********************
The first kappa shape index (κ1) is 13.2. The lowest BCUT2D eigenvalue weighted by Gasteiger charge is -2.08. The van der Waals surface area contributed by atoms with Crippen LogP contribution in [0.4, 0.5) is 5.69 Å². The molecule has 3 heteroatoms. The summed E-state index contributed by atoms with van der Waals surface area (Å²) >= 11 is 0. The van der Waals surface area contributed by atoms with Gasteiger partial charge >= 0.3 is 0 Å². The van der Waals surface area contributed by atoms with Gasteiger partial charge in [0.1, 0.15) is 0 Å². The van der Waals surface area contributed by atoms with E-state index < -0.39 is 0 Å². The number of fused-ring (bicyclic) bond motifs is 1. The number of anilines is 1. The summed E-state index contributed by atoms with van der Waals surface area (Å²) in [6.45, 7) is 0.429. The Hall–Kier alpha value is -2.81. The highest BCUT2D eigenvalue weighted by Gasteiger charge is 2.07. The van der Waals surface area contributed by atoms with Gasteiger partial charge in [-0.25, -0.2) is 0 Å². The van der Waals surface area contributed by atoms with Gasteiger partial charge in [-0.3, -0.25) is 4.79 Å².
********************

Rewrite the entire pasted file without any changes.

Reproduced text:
The first kappa shape index (κ1) is 13.2. The lowest BCUT2D eigenvalue weighted by Gasteiger charge is -2.08. The van der Waals surface area contributed by atoms with Crippen LogP contribution in [0.4, 0.5) is 5.69 Å². The molecule has 3 heteroatoms. The summed E-state index contributed by atoms with van der Waals surface area (Å²) >= 11 is 0. The van der Waals surface area contributed by atoms with Gasteiger partial charge >= 0.3 is 0 Å². The van der Waals surface area contributed by atoms with Gasteiger partial charge in [0.1, 0.15) is 0 Å². The van der Waals surface area contributed by atoms with E-state index < -0.39 is 0 Å². The number of fused-ring (bicyclic) bond motifs is 1. The number of anilines is 1. The summed E-state index contributed by atoms with van der Waals surface area (Å²) in [6.45, 7) is 0.429. The Hall–Kier alpha value is -2.81. The highest BCUT2D eigenvalue weighted by Gasteiger charge is 2.07. The van der Waals surface area contributed by atoms with Gasteiger partial charge in [-0.25, -0.2) is 0 Å². The van der Waals surface area contributed by atoms with Gasteiger partial charge in [-0.3, -0.25) is 4.79 Å².